70% of CEOs are dissatisfied with how marketing and sales are working together. Speculating about the cause is fun, but trying to fix it is a better use of our time and the focus of this post.
The notable differences between what’s expected from a B2B sales and a B2B marketing department are pretty straightforward. Sales is expected to interact with the buyer directly, and to deliver short-term results. Marketing is expected to have almost no interaction with the buyer, and take a long-term strategy. As with any generalization, there are always exceptions but these differences are the core of the problem more often than not.
If we can eliminate the biggest bottleneck, then we’ll see the biggest return and see sales-marketing alignment quickest. The main issue is that marketing and sales don’t share a common vision of the customer’s wants, needs and emotional investment in your product. Salespeople have the benefit of interacting with customers on a daily basis, and are forced to understand the customer’s wants or they won’t get a commission. Marketing hears some of the stories the sale reps tell in their pipeline meetings, but they only get a second-hand understanding of how the customer thinks and behaves during the purchase process. They miss out on the massive learning opportunities rooted in rejected cold calls, failed networking events, and false-start customer meetings. Marketing also misses out on the feeling of anguish when a customer pokes a hole right through the statement you just made about your own product, relative to competitors. They miss out on the water-cooler chatter that you hear as you sit in the lobby waiting to go into a meeting with the decision maker. They miss out on the pictures of the decision maker with friends and family at a sporting event. They miss out on the tone of voice the decision maker’s boss uses when they pop their head in the office during your sales call.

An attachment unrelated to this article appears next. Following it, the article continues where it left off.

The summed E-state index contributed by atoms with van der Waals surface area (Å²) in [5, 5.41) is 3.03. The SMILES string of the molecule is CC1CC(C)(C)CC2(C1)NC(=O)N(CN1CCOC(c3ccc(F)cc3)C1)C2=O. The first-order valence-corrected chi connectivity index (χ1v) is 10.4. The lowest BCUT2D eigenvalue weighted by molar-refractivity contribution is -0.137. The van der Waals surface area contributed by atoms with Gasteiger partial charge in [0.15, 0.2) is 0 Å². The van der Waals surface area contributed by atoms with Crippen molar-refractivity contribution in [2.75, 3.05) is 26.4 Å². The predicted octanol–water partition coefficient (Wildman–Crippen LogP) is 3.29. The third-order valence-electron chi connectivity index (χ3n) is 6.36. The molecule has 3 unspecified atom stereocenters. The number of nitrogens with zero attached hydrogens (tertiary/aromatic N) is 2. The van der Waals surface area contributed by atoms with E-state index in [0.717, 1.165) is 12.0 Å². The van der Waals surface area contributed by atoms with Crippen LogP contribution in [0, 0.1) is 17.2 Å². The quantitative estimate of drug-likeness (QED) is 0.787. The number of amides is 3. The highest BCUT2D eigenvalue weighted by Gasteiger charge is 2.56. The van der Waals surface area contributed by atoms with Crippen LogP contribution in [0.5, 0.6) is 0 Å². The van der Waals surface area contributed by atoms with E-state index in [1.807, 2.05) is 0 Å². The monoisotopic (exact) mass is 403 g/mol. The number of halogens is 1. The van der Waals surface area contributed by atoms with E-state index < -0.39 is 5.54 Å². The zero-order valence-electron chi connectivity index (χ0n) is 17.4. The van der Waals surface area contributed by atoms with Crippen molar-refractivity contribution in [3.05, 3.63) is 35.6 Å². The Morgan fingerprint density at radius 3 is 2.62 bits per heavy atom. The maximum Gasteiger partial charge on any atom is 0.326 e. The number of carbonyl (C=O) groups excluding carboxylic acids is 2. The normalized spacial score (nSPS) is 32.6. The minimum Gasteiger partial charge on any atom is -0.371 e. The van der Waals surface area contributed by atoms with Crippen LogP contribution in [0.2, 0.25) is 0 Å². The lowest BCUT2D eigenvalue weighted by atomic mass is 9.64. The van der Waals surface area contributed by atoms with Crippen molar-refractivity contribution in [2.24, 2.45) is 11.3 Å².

The information that sales reps absorb in these experiences is never communicated to the marketing team. Why would they want to publicly discuss their own failures? Why would they tell you little things like the type of watch the decision maker was wearing, and that the influencer’s shoes were completely worn? Or that they looked like they were under appreciated by their boss? Instead, sales provides marketing with surface-level information about the customer.
Unfortunately the sales team is burdened with meeting their numbers, and so they are forced into a short-term selling mentality. They wonder what they can close today, this week or this month. They don’t have the time to sit down with the marketing department and spell everything out. As a result, everyone starts making a lot of assumptions.
Sales has one image of the customer, marketing has another. And marketing can only support the sales team based on the information they are privy to.
There’s only one way for sales to understand how to integrate marketing into the sales process, and for marketing to understand what marketing collateral will work. Everybody has to get in one room and agree on a written description of what they’re trying to do.
Such is the essence of creating a buyer persona; marketing and sales collaborate to develop a common vision of the buyer’s goals, activities and gaps, then write it down.
Like all business planning, one of the most valuable aspects of this exercise is creating a shared vision among teams. If you don’t explicitly create a shared vision, you’re making a lot of assumptions about how each individual perceives the customer.